Mayor Stephanie Rawlings-Blake appointed two-term City Councilman William H. Cole IV on Thursday to lead the Baltimore Development Corp., the quasi-public agency charged with revitalizing the city.
The appointment came as BDC President Brenda McKenzie said that she was resigning this month for "personal" and "family" reasons, less than two years after she came to Baltimore from Boston.
Cole, 41, who lives in the Federal Hill area and represents South Baltimore on the City Council, will have to step down from that position. He called the BDC post a "very, very exciting opportunity."
"We need to continue revitalizing neighborhoods, main streets, and doing small-business development," he said. "Those are the things that will sustain the growth we've had."
McKenzie said her last day would be Aug. 21. In a telephone interview, she said she was "a huge fan" of Cole.
"I'm really happy with where the economy is here in Baltimore right now. To be a good steward, you want to leave things better than how you found them. [Former BDC head] Jay [Brodie] did that. I did that. And Councilman Cole will do that as well."
McKenzie earned an annual salary of $208,000. Cole is to be paid $190,000.
Cole, a councilman since 2007, has been a state delegate and a top aide to Rep. Elijah E. Cummings. Since 2003, he has worked as the associate vice president of institutional advancement at the University of Baltimore.
Council members make $62,000 annually.
He's been a close ally and reliable vote for Rawlings-Blake. Cole also played a key role in bringing the Grand Prix to Baltimore, and recently sought to limit smoking on playgrounds and rein in city employees' use of take-home cars.
Robert W. Curran, a council colleague, expressed mixed feelings about Cole's job change.
"It's truly a bittersweet moment for me," he said. "I'm losing my closest political friend on the council."
At the same time, he said, "I don't think there's a better choice for BDC president."
McKenzie, 47, is the seventh Cabinet-level or agency-head officer to leave the Rawlings-Blake administration in the last year. .
The resignation surprised many who've watched the city's business development agency under McKenzie, its second president.
About a dozen people have left the roughly 40-person agency during her tenure. But McKenzie pointed to a number of achievements, including progress on the Harbor Point waterfront development between Fells Point and Harbor East, and attracting or retaining T. Rowe Price, Amazon, Pandora, and Mindgrub.
She said her agency was able to draw $233 million in private investment to the city under her leadership this year.
Local attorney Jon Laria, who has represented developers in deals with the city, said McKenzie faced the challenge of coming from "an entirely different city."
"She had to figure out who's who," said Laria, a managing partner at Ballard Spahr. "That takes quite a while in any city, and Baltimore's no exception.
"Bill has zero learning curve with respect to that."
Developer David Cordish agreed, calling Rawlings-Blake's choice "courageous and creative."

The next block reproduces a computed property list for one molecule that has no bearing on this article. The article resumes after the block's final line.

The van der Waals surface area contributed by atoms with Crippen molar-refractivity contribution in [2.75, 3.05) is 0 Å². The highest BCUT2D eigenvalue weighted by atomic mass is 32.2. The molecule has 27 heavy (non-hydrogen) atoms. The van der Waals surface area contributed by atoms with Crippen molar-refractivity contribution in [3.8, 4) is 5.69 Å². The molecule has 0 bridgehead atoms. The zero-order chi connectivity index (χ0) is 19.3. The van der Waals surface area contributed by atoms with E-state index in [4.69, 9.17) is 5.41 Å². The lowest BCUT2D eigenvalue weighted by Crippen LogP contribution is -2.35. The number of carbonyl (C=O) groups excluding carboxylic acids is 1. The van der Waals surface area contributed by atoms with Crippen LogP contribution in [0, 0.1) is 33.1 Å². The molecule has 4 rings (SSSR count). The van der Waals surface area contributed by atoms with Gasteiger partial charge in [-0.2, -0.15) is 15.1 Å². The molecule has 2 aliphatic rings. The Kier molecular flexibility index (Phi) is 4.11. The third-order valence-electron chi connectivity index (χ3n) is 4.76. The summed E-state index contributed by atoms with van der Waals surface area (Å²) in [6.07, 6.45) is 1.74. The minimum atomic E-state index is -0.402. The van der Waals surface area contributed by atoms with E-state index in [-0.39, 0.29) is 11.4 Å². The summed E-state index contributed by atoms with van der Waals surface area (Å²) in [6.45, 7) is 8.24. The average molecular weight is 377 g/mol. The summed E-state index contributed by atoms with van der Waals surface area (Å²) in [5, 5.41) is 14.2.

"Bill Cole knows every inch of the city and is a proven leader," he said.
Kirby Fowler, president of the Downtown Partnership, said McKenzie helped put city-owned properties downtown into private hands, including sites near Lexington Market and on Calvert Street that had been held up in negotiations for years. The city agreed to sell the six Calvert Street properties for $2.2 million to apartment developer PMC Property Group, Inc. in March.
"Brenda was required to make some personnel changes that were tough," Fowler said. "She brought some good people on board."
But an economic development plan that was supposed to set the city's strategy remains unfinished. City officials said earlier this year that it would be complete by the summer.
"I'd hoped for a plan to be implemented," Fowler said. "But there's so many different players involved, you can understand why there's some delay."
Brodie, who led the BDC for its first 16 years before handing over to McKenzie in 2012, said he was "surprised" by her announcement.
"It's critical that BDC be a well-functioning organization for the city of Baltimore," he said. "I recognize a number of people who were there left. That'll happen. You have to find good young people to replace them.
"I think very highly of Bill Cole. If I can help him, I will."
Developer David Hillman said McKenzie is a "very nice lady" who was "very knowledgeable" about development. But he said the BDC didn't do enough to attract jobs to the city.
"I have no clue what Bill Cole's executive ability is, but he seems like a no-nonsense guy," he said. "The direction should be economic development and not funky real estate deals.
"I'm a big believer that most deals that have to have government aid to get done shouldn't get done."
The Rev. Andrew Foster Connors co-chairs Baltimoreans United in Leadership Development, which opposed the Harbor Point project because of government subsidies that members said would be better used going to neighborhoods.
He noted that Cole also questioned the deal. Cole ultimately voted for $107 million in tax increment financing.
"[He] raised a lot of questions about the deal as it came to the council," he said. "I hope as Councilman Cole gets in this new role, he will demonstrate a commitment to opportunities for neighborhoods."
A committee to be appointed by the council will nominate a finalist to replace Cole. The council will then vote on the nominee. Council President Bernard C. "Jack" Young will appoint the head of the committee.
Lester Davis, a spokesman for Young, said the council president was "taken aback" by the news.
"He got along well with Brenda. He wishes her well," Davis said. "The council president wants to bring economic development to neighborhoods and that's what it sounds like Bill Cole wants to do."
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